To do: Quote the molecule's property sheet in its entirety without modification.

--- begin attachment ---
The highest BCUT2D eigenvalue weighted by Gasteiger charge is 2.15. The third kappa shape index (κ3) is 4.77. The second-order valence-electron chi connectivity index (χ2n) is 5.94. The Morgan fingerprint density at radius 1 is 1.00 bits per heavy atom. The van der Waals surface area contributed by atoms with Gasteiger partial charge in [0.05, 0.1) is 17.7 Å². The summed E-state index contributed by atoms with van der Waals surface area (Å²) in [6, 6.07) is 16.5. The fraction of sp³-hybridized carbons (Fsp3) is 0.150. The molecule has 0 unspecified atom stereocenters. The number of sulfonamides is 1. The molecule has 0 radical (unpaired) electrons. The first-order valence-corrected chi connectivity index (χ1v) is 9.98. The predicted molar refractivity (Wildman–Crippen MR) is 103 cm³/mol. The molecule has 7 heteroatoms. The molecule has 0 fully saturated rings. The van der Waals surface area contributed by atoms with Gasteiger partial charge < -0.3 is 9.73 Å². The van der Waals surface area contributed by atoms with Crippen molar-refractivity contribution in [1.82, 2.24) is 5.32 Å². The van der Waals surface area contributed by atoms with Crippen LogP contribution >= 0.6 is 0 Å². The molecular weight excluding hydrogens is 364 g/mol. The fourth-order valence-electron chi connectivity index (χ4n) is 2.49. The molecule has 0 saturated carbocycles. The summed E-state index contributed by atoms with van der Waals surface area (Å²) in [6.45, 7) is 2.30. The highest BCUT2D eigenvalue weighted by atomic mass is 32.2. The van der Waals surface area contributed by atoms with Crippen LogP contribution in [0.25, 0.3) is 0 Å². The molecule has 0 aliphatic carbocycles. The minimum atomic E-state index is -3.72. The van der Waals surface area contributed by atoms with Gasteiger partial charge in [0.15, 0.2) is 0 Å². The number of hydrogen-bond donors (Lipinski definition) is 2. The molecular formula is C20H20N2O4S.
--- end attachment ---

The highest BCUT2D eigenvalue weighted by Gasteiger charge is 2.15. The third kappa shape index (κ3) is 4.77. The second-order valence-electron chi connectivity index (χ2n) is 5.94. The Morgan fingerprint density at radius 1 is 1.00 bits per heavy atom. The van der Waals surface area contributed by atoms with Gasteiger partial charge in [0.05, 0.1) is 17.7 Å². The summed E-state index contributed by atoms with van der Waals surface area (Å²) in [6, 6.07) is 16.5. The fraction of sp³-hybridized carbons (Fsp3) is 0.150. The molecule has 0 unspecified atom stereocenters. The number of sulfonamides is 1. The molecule has 0 radical (unpaired) electrons. The first-order valence-corrected chi connectivity index (χ1v) is 9.98. The predicted molar refractivity (Wildman–Crippen MR) is 103 cm³/mol. The molecule has 7 heteroatoms. The molecule has 0 fully saturated rings. The van der Waals surface area contributed by atoms with Gasteiger partial charge < -0.3 is 9.73 Å². The van der Waals surface area contributed by atoms with Crippen molar-refractivity contribution in [1.82, 2.24) is 5.32 Å². The van der Waals surface area contributed by atoms with Crippen LogP contribution >= 0.6 is 0 Å². The molecular weight excluding hydrogens is 364 g/mol. The fourth-order valence-electron chi connectivity index (χ4n) is 2.49. The molecule has 0 saturated carbocycles. The summed E-state index contributed by atoms with van der Waals surface area (Å²) in [6.45, 7) is 2.30. The highest BCUT2D eigenvalue weighted by atomic mass is 32.2. The van der Waals surface area contributed by atoms with Crippen LogP contribution in [0.25, 0.3) is 0 Å². The molecule has 0 aliphatic carbocycles. The minimum atomic E-state index is -3.72. The van der Waals surface area contributed by atoms with Gasteiger partial charge in [0.15, 0.2) is 0 Å². The number of hydrogen-bond donors (Lipinski definition) is 2. The molecular formula is C20H20N2O4S.